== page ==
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How Can I Live by Faith? (Crucial Questions) by R.C. Sproul. Reformation Trust Publishing. 71 pages. 2020
*** ½

This is one of the newest books in R.C. Sproul’s Crucial Questions series, all of which are free in the digital edition. Here is a list of all of the books in the Crucial Questions series. These books/booklets offer clear answers to the most common and difficult questions about the Christian faith.
Dr. Sproul tells us that trust in God, faith in Christ alone for salvation, is at the center of the Christian religion, and it is a key part of the Christian life to learn how to live out that trust in a life of faith. He writes that our God is utterly trustworthy, and to not believe Him is irrational.
Sproul writes that the cardinal doctrine of the Protestant Reformation was the doctrine of justification by faith alone. Through justification, God can be both just and the justifier of the one who believes in Jesus. The Apostle Paul tells us that we are justified by a righteousness that is not our own. It is an alien righteousness. It is the righteousness of Jesus, and Jesus’ righteousness becomes the basis for our justification. Sproul writes that if we are to be justified, we must both get rid of our unjustness and acquire justice. These two things must happen, and the gospel says that both are provided by Christ. When Jesus died on the cross, He died for our sins, to pay the punishment for our wickedness. At the moment we place our trust in Jesus, His righteousness is transferred to our account before God. Jesus takes our unrighteousness and gives us His righteousness in the sight of God. This double transfer can take place only through trusting in Christ. We are justified by Christ and by Christ alone. Sproul tells us that is a summary of the Protestant doctrine of justification by faith alone.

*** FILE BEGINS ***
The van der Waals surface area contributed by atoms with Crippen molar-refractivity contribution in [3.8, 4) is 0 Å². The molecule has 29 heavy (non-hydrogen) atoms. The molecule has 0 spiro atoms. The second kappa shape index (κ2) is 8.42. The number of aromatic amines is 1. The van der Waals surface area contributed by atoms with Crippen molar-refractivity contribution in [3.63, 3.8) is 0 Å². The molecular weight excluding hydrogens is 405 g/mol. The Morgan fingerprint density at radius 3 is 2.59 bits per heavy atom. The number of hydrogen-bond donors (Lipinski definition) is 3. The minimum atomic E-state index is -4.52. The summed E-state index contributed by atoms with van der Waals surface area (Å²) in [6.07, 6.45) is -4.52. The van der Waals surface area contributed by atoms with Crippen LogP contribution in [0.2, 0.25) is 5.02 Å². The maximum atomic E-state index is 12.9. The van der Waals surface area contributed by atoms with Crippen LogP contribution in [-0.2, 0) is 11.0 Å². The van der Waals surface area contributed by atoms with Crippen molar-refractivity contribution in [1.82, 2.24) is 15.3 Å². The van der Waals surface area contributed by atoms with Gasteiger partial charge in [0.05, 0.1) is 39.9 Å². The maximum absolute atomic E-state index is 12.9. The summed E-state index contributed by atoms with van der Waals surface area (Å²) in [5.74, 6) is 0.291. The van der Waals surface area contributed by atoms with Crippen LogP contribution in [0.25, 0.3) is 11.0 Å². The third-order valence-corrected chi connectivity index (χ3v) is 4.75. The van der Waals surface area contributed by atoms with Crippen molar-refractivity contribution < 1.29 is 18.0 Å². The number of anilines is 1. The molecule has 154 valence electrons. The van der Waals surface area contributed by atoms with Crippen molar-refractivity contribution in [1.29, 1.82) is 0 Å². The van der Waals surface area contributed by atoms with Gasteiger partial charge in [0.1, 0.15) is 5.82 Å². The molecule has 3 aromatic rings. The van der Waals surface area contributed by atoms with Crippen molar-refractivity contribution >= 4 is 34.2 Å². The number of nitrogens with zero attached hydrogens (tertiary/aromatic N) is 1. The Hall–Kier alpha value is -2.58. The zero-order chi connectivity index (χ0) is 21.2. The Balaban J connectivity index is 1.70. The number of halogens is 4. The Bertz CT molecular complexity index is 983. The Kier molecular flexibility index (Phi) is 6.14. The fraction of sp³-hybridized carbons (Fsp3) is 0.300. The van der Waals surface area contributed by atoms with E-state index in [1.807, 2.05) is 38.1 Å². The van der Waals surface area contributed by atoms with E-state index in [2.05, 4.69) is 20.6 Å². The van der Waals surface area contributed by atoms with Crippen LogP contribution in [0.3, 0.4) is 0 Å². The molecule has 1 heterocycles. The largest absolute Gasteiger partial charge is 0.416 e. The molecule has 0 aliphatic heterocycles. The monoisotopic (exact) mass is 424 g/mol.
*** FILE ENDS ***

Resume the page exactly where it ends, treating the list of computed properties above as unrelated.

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The Grace & Truth Study Bible (NIV) edited by Albert Mohler. Zondervan. 2144 pages. 2021
****